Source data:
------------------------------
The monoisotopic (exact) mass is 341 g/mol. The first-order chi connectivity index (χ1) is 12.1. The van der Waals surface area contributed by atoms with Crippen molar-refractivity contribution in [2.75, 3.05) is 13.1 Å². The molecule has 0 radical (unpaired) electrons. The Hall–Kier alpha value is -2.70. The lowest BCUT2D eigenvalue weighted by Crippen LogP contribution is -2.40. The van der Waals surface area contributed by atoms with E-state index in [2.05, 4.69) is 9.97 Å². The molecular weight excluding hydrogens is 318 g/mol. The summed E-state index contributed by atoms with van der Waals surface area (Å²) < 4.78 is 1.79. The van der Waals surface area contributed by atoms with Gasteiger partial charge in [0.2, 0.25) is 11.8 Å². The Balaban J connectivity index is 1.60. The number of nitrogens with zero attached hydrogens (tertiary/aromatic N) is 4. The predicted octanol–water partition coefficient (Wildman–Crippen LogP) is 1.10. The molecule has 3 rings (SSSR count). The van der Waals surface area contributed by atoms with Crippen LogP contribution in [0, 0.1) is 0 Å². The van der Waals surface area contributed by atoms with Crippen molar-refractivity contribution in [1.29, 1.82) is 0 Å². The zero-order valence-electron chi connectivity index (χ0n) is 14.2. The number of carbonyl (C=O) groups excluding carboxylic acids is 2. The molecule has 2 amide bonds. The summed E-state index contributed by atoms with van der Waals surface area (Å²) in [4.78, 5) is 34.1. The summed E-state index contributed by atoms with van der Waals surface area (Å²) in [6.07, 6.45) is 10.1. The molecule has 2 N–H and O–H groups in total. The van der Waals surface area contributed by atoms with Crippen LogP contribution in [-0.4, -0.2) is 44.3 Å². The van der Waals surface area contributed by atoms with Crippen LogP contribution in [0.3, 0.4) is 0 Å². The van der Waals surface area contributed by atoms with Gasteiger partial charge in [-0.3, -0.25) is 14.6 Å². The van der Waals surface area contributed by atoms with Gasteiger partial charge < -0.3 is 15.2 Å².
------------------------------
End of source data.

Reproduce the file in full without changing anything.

The monoisotopic (exact) mass is 341 g/mol. The first-order chi connectivity index (χ1) is 12.1. The van der Waals surface area contributed by atoms with Crippen molar-refractivity contribution in [2.75, 3.05) is 13.1 Å². The molecule has 0 radical (unpaired) electrons. The Hall–Kier alpha value is -2.70. The lowest BCUT2D eigenvalue weighted by Crippen LogP contribution is -2.40. The van der Waals surface area contributed by atoms with E-state index in [2.05, 4.69) is 9.97 Å². The molecular weight excluding hydrogens is 318 g/mol. The summed E-state index contributed by atoms with van der Waals surface area (Å²) < 4.78 is 1.79. The van der Waals surface area contributed by atoms with Gasteiger partial charge in [0.2, 0.25) is 11.8 Å². The Balaban J connectivity index is 1.60. The number of nitrogens with zero attached hydrogens (tertiary/aromatic N) is 4. The predicted octanol–water partition coefficient (Wildman–Crippen LogP) is 1.10. The molecule has 3 rings (SSSR count). The van der Waals surface area contributed by atoms with Crippen LogP contribution in [0, 0.1) is 0 Å². The van der Waals surface area contributed by atoms with Crippen molar-refractivity contribution in [1.29, 1.82) is 0 Å². The zero-order valence-electron chi connectivity index (χ0n) is 14.2. The number of carbonyl (C=O) groups excluding carboxylic acids is 2. The molecule has 2 amide bonds. The summed E-state index contributed by atoms with van der Waals surface area (Å²) in [4.78, 5) is 34.1. The summed E-state index contributed by atoms with van der Waals surface area (Å²) in [6.07, 6.45) is 10.1. The molecule has 2 N–H and O–H groups in total. The van der Waals surface area contributed by atoms with Crippen LogP contribution in [-0.4, -0.2) is 44.3 Å². The van der Waals surface area contributed by atoms with Crippen LogP contribution in [0.3, 0.4) is 0 Å². The van der Waals surface area contributed by atoms with Gasteiger partial charge in [-0.3, -0.25) is 14.6 Å². The van der Waals surface area contributed by atoms with Gasteiger partial charge < -0.3 is 15.2 Å².